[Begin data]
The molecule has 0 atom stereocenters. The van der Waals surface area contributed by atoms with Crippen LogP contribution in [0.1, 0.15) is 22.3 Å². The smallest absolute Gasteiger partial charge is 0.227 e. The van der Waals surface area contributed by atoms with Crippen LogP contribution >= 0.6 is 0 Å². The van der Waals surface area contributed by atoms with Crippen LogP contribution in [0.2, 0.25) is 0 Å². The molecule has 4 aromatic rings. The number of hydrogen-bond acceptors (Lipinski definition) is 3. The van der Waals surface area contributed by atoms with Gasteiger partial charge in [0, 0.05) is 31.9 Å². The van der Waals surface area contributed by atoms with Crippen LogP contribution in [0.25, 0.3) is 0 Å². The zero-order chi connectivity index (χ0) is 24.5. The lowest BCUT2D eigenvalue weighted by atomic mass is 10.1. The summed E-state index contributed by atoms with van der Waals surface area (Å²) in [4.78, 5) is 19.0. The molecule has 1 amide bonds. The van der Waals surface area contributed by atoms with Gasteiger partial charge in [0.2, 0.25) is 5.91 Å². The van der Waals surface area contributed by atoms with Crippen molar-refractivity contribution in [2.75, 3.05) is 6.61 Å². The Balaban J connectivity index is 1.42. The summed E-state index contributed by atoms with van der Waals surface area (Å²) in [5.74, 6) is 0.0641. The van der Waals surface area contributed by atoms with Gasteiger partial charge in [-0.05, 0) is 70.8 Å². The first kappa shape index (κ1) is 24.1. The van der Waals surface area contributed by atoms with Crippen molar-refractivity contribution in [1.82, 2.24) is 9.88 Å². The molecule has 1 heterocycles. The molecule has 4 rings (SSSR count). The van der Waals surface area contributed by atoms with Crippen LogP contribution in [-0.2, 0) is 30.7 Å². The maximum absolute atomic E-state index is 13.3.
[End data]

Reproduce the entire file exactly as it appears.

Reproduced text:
The molecule has 0 atom stereocenters. The van der Waals surface area contributed by atoms with Crippen LogP contribution in [0.1, 0.15) is 22.3 Å². The smallest absolute Gasteiger partial charge is 0.227 e. The van der Waals surface area contributed by atoms with Crippen LogP contribution >= 0.6 is 0 Å². The van der Waals surface area contributed by atoms with Crippen LogP contribution in [0.2, 0.25) is 0 Å². The molecule has 4 aromatic rings. The number of hydrogen-bond acceptors (Lipinski definition) is 3. The van der Waals surface area contributed by atoms with Gasteiger partial charge in [0, 0.05) is 31.9 Å². The van der Waals surface area contributed by atoms with Crippen LogP contribution in [0.25, 0.3) is 0 Å². The zero-order chi connectivity index (χ0) is 24.5. The lowest BCUT2D eigenvalue weighted by atomic mass is 10.1. The summed E-state index contributed by atoms with van der Waals surface area (Å²) in [4.78, 5) is 19.0. The molecule has 1 amide bonds. The van der Waals surface area contributed by atoms with Gasteiger partial charge in [0.2, 0.25) is 5.91 Å². The van der Waals surface area contributed by atoms with Crippen molar-refractivity contribution in [2.75, 3.05) is 6.61 Å². The Balaban J connectivity index is 1.42. The summed E-state index contributed by atoms with van der Waals surface area (Å²) in [5.74, 6) is 0.0641. The van der Waals surface area contributed by atoms with Gasteiger partial charge in [-0.05, 0) is 70.8 Å². The first kappa shape index (κ1) is 24.1. The van der Waals surface area contributed by atoms with Crippen molar-refractivity contribution in [1.82, 2.24) is 9.88 Å². The molecule has 1 heterocycles. The molecule has 4 rings (SSSR count). The van der Waals surface area contributed by atoms with Crippen LogP contribution in [-0.2, 0) is 30.7 Å². The maximum absolute atomic E-state index is 13.3.